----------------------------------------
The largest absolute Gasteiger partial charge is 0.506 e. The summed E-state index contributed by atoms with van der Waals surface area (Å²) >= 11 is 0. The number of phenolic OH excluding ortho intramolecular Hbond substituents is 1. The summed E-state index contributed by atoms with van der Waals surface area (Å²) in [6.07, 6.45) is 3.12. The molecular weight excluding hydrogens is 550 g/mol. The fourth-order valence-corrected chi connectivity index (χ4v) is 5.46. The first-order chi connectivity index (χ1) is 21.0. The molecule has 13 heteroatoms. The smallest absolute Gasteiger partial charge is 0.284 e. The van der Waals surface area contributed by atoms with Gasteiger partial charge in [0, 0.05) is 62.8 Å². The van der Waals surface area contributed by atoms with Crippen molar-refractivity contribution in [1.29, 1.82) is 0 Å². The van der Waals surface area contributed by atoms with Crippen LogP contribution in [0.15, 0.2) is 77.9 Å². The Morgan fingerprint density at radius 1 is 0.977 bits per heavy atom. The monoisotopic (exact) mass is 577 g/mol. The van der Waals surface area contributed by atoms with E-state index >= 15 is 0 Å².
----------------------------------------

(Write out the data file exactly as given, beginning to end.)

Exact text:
The largest absolute Gasteiger partial charge is 0.506 e. The summed E-state index contributed by atoms with van der Waals surface area (Å²) >= 11 is 0. The number of phenolic OH excluding ortho intramolecular Hbond substituents is 1. The summed E-state index contributed by atoms with van der Waals surface area (Å²) in [6.07, 6.45) is 3.12. The molecular weight excluding hydrogens is 550 g/mol. The fourth-order valence-corrected chi connectivity index (χ4v) is 5.46. The first-order chi connectivity index (χ1) is 21.0. The molecule has 13 heteroatoms. The smallest absolute Gasteiger partial charge is 0.284 e. The van der Waals surface area contributed by atoms with Gasteiger partial charge in [0, 0.05) is 62.8 Å². The van der Waals surface area contributed by atoms with Crippen molar-refractivity contribution in [1.29, 1.82) is 0 Å². The van der Waals surface area contributed by atoms with Crippen LogP contribution in [0.15, 0.2) is 77.9 Å². The Morgan fingerprint density at radius 1 is 0.977 bits per heavy atom. The monoisotopic (exact) mass is 577 g/mol. The van der Waals surface area contributed by atoms with E-state index >= 15 is 0 Å².